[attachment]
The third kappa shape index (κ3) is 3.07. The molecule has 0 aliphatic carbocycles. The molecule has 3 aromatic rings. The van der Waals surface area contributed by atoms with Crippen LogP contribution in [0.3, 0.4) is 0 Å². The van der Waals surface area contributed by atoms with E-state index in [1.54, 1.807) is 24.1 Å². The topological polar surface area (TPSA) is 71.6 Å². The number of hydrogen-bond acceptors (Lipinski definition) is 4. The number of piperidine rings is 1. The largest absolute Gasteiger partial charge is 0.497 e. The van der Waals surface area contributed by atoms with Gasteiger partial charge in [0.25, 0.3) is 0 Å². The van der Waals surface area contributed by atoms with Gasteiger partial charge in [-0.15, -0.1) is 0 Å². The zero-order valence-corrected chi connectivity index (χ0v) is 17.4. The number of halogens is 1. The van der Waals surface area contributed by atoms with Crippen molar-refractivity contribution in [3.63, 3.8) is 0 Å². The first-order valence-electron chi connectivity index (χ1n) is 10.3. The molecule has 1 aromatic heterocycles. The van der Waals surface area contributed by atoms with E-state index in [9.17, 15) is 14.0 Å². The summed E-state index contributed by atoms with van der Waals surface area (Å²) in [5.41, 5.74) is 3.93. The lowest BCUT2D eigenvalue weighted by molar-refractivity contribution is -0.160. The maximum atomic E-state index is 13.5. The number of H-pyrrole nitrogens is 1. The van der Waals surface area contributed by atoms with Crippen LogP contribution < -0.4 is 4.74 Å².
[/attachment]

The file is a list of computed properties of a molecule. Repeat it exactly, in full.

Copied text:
The third kappa shape index (κ3) is 3.07. The molecule has 0 aliphatic carbocycles. The molecule has 3 aromatic rings. The van der Waals surface area contributed by atoms with Crippen LogP contribution in [0.3, 0.4) is 0 Å². The van der Waals surface area contributed by atoms with E-state index in [1.54, 1.807) is 24.1 Å². The topological polar surface area (TPSA) is 71.6 Å². The number of hydrogen-bond acceptors (Lipinski definition) is 4. The number of piperidine rings is 1. The largest absolute Gasteiger partial charge is 0.497 e. The van der Waals surface area contributed by atoms with Gasteiger partial charge in [0.25, 0.3) is 0 Å². The van der Waals surface area contributed by atoms with Gasteiger partial charge in [-0.15, -0.1) is 0 Å². The zero-order valence-corrected chi connectivity index (χ0v) is 17.4. The number of halogens is 1. The van der Waals surface area contributed by atoms with Crippen molar-refractivity contribution in [3.63, 3.8) is 0 Å². The first-order valence-electron chi connectivity index (χ1n) is 10.3. The molecule has 1 aromatic heterocycles. The van der Waals surface area contributed by atoms with E-state index in [9.17, 15) is 14.0 Å². The summed E-state index contributed by atoms with van der Waals surface area (Å²) in [5.41, 5.74) is 3.93. The lowest BCUT2D eigenvalue weighted by molar-refractivity contribution is -0.160. The maximum atomic E-state index is 13.5. The number of H-pyrrole nitrogens is 1. The van der Waals surface area contributed by atoms with Crippen LogP contribution < -0.4 is 4.74 Å².